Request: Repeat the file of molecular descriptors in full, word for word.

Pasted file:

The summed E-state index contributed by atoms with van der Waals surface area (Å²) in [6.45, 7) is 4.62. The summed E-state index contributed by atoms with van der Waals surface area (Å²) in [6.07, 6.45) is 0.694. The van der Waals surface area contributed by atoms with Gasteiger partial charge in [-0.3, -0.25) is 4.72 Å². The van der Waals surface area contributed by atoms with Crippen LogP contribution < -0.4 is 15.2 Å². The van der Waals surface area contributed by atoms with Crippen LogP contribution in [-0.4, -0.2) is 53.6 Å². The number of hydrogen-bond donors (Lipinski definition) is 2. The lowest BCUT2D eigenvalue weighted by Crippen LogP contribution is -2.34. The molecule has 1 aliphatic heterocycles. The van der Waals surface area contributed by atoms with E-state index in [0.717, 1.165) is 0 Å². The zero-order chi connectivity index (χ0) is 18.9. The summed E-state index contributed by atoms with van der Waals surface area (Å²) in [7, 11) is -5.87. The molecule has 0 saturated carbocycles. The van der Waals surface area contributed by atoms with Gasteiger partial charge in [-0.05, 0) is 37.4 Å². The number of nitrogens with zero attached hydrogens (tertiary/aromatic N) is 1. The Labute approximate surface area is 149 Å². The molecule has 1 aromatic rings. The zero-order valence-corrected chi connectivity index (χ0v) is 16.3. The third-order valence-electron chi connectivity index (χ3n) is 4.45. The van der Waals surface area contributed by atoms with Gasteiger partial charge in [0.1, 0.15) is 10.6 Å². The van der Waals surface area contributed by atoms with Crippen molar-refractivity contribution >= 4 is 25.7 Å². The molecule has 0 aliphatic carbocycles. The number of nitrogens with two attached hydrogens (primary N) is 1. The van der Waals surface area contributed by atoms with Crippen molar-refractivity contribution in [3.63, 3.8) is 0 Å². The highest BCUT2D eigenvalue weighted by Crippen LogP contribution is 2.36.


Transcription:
The summed E-state index contributed by atoms with van der Waals surface area (Å²) in [6.45, 7) is 4.62. The summed E-state index contributed by atoms with van der Waals surface area (Å²) in [6.07, 6.45) is 0.694. The van der Waals surface area contributed by atoms with Gasteiger partial charge in [-0.3, -0.25) is 4.72 Å². The van der Waals surface area contributed by atoms with Crippen LogP contribution < -0.4 is 15.2 Å². The van der Waals surface area contributed by atoms with Crippen LogP contribution in [-0.4, -0.2) is 53.6 Å². The number of hydrogen-bond donors (Lipinski definition) is 2. The lowest BCUT2D eigenvalue weighted by Crippen LogP contribution is -2.34. The molecule has 1 aliphatic heterocycles. The van der Waals surface area contributed by atoms with E-state index in [0.717, 1.165) is 0 Å². The zero-order chi connectivity index (χ0) is 18.9. The summed E-state index contributed by atoms with van der Waals surface area (Å²) in [7, 11) is -5.87. The molecule has 0 saturated carbocycles. The van der Waals surface area contributed by atoms with Gasteiger partial charge in [-0.05, 0) is 37.4 Å². The number of nitrogens with zero attached hydrogens (tertiary/aromatic N) is 1. The Labute approximate surface area is 149 Å². The molecule has 1 aromatic rings. The zero-order valence-corrected chi connectivity index (χ0v) is 16.3. The third-order valence-electron chi connectivity index (χ3n) is 4.45. The van der Waals surface area contributed by atoms with Gasteiger partial charge in [0.1, 0.15) is 10.6 Å². The van der Waals surface area contributed by atoms with Crippen molar-refractivity contribution >= 4 is 25.7 Å². The molecule has 0 aliphatic carbocycles. The number of nitrogens with two attached hydrogens (primary N) is 1. The van der Waals surface area contributed by atoms with Crippen molar-refractivity contribution in [3.63, 3.8) is 0 Å². The highest BCUT2D eigenvalue weighted by Crippen LogP contribution is 2.36.